Visualizing and exploring event databases: a methodology to benefit from process analytics


Events, routinely broadcasted by news media all over the world, are captured and get recorded to event databases in standardized formats. This wealth of information can be aggregated and get visualized with several ways, to result in alluring illustrations. However, existing aggregation techniques tend to consider that events are fragmentary, or that they are part of a strictly sequential chain. Nevertheless, events’ occurrences may appear with varying structures (i.e., others than sequence), reflecting elements of a larger, implicit process. In this work, we propose a methodology that will support analysts to get richer insights from event datasets by enabling a process perspective. Through a case study about a political phenomenon, we provide concrete recommendations on data reviewing, process discovery, and visually facilitated interpretations. We furthermore discuss the methodological and epistemological aspects that are needed to make our approach applicable for event analytics.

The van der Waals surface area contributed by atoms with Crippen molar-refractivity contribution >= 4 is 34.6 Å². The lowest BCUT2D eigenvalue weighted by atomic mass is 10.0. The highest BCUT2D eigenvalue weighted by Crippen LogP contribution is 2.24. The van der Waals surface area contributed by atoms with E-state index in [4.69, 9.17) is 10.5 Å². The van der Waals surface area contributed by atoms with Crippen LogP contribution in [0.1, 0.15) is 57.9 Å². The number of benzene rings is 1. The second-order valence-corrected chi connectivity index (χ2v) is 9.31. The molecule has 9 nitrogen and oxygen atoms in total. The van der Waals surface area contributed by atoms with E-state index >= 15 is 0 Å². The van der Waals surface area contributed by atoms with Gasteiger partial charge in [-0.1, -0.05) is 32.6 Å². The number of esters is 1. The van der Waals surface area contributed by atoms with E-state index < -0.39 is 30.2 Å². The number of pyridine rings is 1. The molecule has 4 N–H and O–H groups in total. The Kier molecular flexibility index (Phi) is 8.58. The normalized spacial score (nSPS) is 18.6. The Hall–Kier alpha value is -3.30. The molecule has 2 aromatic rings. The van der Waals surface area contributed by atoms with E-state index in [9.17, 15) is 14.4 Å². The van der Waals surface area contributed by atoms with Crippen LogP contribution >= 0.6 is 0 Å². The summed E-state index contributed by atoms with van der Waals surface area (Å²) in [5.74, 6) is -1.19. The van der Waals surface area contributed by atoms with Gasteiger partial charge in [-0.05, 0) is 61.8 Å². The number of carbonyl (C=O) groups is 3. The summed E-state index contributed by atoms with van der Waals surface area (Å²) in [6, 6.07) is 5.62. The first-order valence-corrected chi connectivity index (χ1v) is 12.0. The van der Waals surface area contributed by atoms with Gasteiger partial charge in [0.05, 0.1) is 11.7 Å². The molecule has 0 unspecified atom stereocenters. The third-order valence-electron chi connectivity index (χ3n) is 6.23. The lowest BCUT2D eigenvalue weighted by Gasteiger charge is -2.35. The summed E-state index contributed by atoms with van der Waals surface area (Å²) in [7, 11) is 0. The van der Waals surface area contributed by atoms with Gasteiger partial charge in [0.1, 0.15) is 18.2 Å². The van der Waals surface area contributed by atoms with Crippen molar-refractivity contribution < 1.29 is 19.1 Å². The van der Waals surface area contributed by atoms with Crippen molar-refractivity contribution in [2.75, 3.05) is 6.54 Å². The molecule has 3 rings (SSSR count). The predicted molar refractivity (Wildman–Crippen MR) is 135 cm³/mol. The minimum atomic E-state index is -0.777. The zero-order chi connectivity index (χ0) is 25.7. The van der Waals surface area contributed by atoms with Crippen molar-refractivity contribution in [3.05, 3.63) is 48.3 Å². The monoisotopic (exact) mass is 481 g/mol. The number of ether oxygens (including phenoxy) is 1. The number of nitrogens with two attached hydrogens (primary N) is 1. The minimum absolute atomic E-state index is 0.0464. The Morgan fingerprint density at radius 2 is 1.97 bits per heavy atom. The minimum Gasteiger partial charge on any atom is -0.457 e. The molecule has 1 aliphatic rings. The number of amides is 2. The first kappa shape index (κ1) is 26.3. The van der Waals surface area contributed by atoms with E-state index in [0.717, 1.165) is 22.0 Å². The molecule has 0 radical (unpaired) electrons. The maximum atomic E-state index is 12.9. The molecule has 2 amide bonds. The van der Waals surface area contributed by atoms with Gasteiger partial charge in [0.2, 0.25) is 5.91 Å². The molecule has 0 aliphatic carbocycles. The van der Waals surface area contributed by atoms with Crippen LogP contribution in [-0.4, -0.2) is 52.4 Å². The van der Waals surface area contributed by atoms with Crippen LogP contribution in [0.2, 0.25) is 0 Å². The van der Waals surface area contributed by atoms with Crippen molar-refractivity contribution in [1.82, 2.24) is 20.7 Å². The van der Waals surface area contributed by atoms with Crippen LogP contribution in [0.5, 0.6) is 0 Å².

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We would like to thank our graduate students Zafeiris Papavaritis and Christianna Pantermali who spent many hours in checking every event of the original dataset for relevance, and who manually filtered them out.

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Correspondence to Pavlos Delias.

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Delias, P., Zoumpoulidis, V. & Kazanidis, I. Visualizing and exploring event databases: a methodology to benefit from process analytics. Oper Res Int J 19, 887–908 (2019).

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  • Event data
  • Process mining
  • Process analytics